Apple Claims PC Is As Expensive As Mac

Apple Claims PC Is As Expensive As Mac

Microsoft's latest advertisement shows an average computer user, Jane, who wants to buy a 17' laptop. The commercial follows her as she discovers that Mac laptops are too expensive for her budget, then heads to Best Buy where she finds a PC that meets her specifications for $699.

The ad ends with Jane jumping in joy, but -understandably- Apple and its supporters are not as happy.

Business Week's Arik Hesseldahl, along with an Apple spokesperson responded to the aforementioned ad by claiming that PC users don't understand quality and economics, and that they are picking inferior machines. "Yes, $699 beats the $2,800 you'd pay for a Mac with a 17-in. screen. But when it comes to PCs, there's still a great deal more to buy," he wrote.

The first thing a PC user will need to buy, according to Hesseldahl, is a decent Antivirus software. "After the trial runs out you'll pay Symantec $50 a year to protect your PC (and up to two others in your home) from all the nasty viruses, worms, and other malware lurking on the Internet. That's $150 over the three years Lauren is likely to hold on to her PC. No need for antivirus on the Mac."

It is worth noting that Apple has been recommending the use of antivirus software with Macs for almost half a year now. A note on Apple's official support website reads: Apple encourages the widespread use of multiple antivirus utilities so that virus programmers have more than one application to circumvent, thus making the whole virus writing process more difficult."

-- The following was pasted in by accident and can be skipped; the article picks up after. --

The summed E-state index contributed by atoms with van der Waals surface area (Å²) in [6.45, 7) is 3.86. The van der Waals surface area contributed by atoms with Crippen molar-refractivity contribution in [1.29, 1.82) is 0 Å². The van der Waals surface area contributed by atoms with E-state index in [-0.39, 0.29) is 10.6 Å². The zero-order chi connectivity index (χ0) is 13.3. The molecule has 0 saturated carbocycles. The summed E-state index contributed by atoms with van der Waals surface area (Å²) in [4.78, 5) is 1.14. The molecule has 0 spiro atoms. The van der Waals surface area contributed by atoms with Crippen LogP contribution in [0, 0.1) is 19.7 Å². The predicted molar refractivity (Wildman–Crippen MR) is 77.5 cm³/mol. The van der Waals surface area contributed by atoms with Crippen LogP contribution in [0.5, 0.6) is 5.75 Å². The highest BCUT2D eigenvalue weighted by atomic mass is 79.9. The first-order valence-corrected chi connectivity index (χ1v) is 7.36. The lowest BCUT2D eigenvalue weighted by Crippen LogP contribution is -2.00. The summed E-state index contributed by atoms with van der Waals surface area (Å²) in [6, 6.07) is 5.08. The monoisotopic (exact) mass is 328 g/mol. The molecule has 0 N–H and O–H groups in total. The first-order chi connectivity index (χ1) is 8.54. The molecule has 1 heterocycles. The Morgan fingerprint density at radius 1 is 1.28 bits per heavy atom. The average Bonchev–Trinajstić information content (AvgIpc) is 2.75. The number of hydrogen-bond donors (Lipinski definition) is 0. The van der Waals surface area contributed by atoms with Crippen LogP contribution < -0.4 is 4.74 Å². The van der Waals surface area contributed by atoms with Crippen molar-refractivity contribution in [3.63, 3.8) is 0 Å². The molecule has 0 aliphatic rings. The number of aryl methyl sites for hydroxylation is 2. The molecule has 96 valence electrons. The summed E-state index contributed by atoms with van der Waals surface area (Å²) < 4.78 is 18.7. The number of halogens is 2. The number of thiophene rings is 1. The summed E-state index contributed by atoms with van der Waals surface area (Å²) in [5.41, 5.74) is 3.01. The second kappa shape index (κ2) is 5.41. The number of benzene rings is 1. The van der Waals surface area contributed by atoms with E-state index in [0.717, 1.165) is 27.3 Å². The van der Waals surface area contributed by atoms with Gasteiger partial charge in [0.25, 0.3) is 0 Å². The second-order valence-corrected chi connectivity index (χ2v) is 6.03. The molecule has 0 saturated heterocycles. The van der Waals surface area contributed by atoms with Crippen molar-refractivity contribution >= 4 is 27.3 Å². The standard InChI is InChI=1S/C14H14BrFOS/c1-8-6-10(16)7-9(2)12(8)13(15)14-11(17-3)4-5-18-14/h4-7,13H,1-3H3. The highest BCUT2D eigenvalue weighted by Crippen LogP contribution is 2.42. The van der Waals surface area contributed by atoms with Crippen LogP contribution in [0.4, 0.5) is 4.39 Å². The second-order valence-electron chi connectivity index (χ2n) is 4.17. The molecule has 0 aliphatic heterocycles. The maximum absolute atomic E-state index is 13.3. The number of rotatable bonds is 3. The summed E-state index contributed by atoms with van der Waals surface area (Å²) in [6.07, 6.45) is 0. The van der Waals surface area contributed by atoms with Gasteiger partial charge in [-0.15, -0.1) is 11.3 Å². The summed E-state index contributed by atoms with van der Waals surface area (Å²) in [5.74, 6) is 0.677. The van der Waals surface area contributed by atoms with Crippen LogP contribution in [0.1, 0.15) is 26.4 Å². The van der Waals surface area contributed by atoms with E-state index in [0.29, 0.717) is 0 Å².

"Next," Hesseldahl added, "let's say something goes wrong on the computer once the warranty expires and that it requires the intervention of a third party. Geek Squad will charge you $129 just for a diagnosis. A diagnosis from the Genius Bar in Apple's retail stores? Free."

After that Hesseldahl tried to calculate the cost of getting a multimedia suite similar to Mac's iLife. For some reason, he expected that, in addition to Muvee Reveal($80), and CyberLink DVD Suite($104) , the average PC user needs Adobe's Photoshop Elements, including a membership in Plus ($140), Sonic Solutions' Roxio Creator 2009, which combines video-editing and DVD-creating tools ($100)and Cubase Sequel ($100).

"Add it all up and it's not hard to imagine Lauren's $699 computer costing something closer to $1,500," he concluded.

"But that doesn't include harder-to-quantify shortcomings. The HP's battery lasts only 2.5 hours on a charge, compared with eight hours for the 17-in. MacBook Pro, which also happens to be 1.2 lb. lighter and boasts substantially better screen resolution: 1,920 pixels wide by 1,440 high, vs. 1,440 by 900 for the HP."